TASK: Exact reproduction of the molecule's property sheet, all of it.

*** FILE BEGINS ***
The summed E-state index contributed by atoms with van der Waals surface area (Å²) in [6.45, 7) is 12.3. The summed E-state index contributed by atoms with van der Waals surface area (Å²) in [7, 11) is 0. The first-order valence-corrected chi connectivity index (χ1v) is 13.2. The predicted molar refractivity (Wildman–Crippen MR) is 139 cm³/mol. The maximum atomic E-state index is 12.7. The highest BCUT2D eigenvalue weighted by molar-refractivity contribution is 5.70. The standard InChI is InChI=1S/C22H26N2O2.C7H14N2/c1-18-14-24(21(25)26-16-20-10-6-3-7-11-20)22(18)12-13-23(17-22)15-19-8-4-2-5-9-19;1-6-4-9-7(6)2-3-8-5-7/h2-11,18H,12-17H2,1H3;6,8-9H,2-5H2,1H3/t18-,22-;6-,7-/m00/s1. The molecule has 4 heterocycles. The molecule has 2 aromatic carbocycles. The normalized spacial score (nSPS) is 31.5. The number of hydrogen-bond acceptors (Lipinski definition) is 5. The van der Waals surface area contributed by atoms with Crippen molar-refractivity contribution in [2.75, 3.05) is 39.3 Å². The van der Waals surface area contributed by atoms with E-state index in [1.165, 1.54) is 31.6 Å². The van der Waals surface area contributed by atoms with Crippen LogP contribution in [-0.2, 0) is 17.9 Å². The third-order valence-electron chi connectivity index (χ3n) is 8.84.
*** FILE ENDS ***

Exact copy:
The summed E-state index contributed by atoms with van der Waals surface area (Å²) in [6.45, 7) is 12.3. The summed E-state index contributed by atoms with van der Waals surface area (Å²) in [7, 11) is 0. The first-order valence-corrected chi connectivity index (χ1v) is 13.2. The predicted molar refractivity (Wildman–Crippen MR) is 139 cm³/mol. The maximum atomic E-state index is 12.7. The highest BCUT2D eigenvalue weighted by molar-refractivity contribution is 5.70. The standard InChI is InChI=1S/C22H26N2O2.C7H14N2/c1-18-14-24(21(25)26-16-20-10-6-3-7-11-20)22(18)12-13-23(17-22)15-19-8-4-2-5-9-19;1-6-4-9-7(6)2-3-8-5-7/h2-11,18H,12-17H2,1H3;6,8-9H,2-5H2,1H3/t18-,22-;6-,7-/m00/s1. The molecule has 4 heterocycles. The molecule has 2 aromatic carbocycles. The normalized spacial score (nSPS) is 31.5. The number of hydrogen-bond acceptors (Lipinski definition) is 5. The van der Waals surface area contributed by atoms with Crippen molar-refractivity contribution in [2.75, 3.05) is 39.3 Å². The van der Waals surface area contributed by atoms with E-state index in [1.165, 1.54) is 31.6 Å². The van der Waals surface area contributed by atoms with Crippen LogP contribution in [-0.2, 0) is 17.9 Å². The third-order valence-electron chi connectivity index (χ3n) is 8.84.